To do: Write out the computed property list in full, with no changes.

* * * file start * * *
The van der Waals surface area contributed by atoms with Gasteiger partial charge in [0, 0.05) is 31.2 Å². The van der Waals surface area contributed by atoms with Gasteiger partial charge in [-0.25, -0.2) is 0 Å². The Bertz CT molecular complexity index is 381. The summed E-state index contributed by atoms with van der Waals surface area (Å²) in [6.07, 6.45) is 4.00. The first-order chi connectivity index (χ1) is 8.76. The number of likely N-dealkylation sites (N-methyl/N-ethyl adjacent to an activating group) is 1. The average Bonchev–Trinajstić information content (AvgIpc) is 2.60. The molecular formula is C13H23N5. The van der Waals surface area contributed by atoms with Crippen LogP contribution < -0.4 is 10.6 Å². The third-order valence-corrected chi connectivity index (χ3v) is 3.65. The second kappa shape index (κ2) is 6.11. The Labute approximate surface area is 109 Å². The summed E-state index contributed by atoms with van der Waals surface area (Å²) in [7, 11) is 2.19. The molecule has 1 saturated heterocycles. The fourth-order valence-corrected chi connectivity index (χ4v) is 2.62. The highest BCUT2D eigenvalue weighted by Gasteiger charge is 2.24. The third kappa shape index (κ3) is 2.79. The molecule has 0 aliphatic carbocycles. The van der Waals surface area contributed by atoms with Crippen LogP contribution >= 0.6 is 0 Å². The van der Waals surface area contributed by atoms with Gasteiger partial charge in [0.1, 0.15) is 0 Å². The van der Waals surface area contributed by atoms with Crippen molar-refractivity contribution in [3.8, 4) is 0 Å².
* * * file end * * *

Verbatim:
The van der Waals surface area contributed by atoms with Gasteiger partial charge in [0, 0.05) is 31.2 Å². The van der Waals surface area contributed by atoms with Gasteiger partial charge in [-0.25, -0.2) is 0 Å². The Bertz CT molecular complexity index is 381. The summed E-state index contributed by atoms with van der Waals surface area (Å²) in [6.07, 6.45) is 4.00. The first-order chi connectivity index (χ1) is 8.76. The number of likely N-dealkylation sites (N-methyl/N-ethyl adjacent to an activating group) is 1. The average Bonchev–Trinajstić information content (AvgIpc) is 2.60. The molecular formula is C13H23N5. The van der Waals surface area contributed by atoms with Crippen LogP contribution < -0.4 is 10.6 Å². The third-order valence-corrected chi connectivity index (χ3v) is 3.65. The second kappa shape index (κ2) is 6.11. The Labute approximate surface area is 109 Å². The summed E-state index contributed by atoms with van der Waals surface area (Å²) in [7, 11) is 2.19. The molecule has 1 saturated heterocycles. The fourth-order valence-corrected chi connectivity index (χ4v) is 2.62. The highest BCUT2D eigenvalue weighted by Gasteiger charge is 2.24. The third kappa shape index (κ3) is 2.79. The molecule has 0 aliphatic carbocycles. The van der Waals surface area contributed by atoms with Crippen LogP contribution >= 0.6 is 0 Å². The van der Waals surface area contributed by atoms with Gasteiger partial charge in [0.1, 0.15) is 0 Å². The van der Waals surface area contributed by atoms with Crippen molar-refractivity contribution in [3.8, 4) is 0 Å².